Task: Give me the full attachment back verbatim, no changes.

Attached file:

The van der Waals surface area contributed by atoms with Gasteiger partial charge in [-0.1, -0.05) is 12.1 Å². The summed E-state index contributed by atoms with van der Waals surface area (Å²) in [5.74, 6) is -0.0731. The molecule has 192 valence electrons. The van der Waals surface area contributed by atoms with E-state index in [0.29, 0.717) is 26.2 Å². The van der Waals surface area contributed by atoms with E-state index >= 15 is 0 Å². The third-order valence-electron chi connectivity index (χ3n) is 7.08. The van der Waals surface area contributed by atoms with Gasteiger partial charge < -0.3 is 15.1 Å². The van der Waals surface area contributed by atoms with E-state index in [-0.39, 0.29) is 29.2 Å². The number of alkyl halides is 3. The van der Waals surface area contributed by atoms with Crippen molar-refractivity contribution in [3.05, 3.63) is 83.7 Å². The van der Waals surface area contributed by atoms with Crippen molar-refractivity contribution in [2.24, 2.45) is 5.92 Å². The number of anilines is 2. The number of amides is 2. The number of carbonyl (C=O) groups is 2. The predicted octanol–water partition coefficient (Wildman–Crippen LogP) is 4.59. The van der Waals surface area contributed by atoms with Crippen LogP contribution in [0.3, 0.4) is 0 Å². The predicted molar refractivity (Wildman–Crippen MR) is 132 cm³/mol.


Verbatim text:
The van der Waals surface area contributed by atoms with Gasteiger partial charge in [-0.1, -0.05) is 12.1 Å². The summed E-state index contributed by atoms with van der Waals surface area (Å²) in [5.74, 6) is -0.0731. The molecule has 192 valence electrons. The van der Waals surface area contributed by atoms with E-state index in [0.29, 0.717) is 26.2 Å². The van der Waals surface area contributed by atoms with E-state index >= 15 is 0 Å². The third-order valence-electron chi connectivity index (χ3n) is 7.08. The van der Waals surface area contributed by atoms with Gasteiger partial charge < -0.3 is 15.1 Å². The van der Waals surface area contributed by atoms with E-state index in [-0.39, 0.29) is 29.2 Å². The number of alkyl halides is 3. The van der Waals surface area contributed by atoms with Crippen molar-refractivity contribution in [3.05, 3.63) is 83.7 Å². The van der Waals surface area contributed by atoms with Crippen molar-refractivity contribution in [2.24, 2.45) is 5.92 Å². The number of anilines is 2. The number of amides is 2. The number of carbonyl (C=O) groups is 2. The predicted octanol–water partition coefficient (Wildman–Crippen LogP) is 4.59. The van der Waals surface area contributed by atoms with Crippen LogP contribution in [0.3, 0.4) is 0 Å². The predicted molar refractivity (Wildman–Crippen MR) is 132 cm³/mol.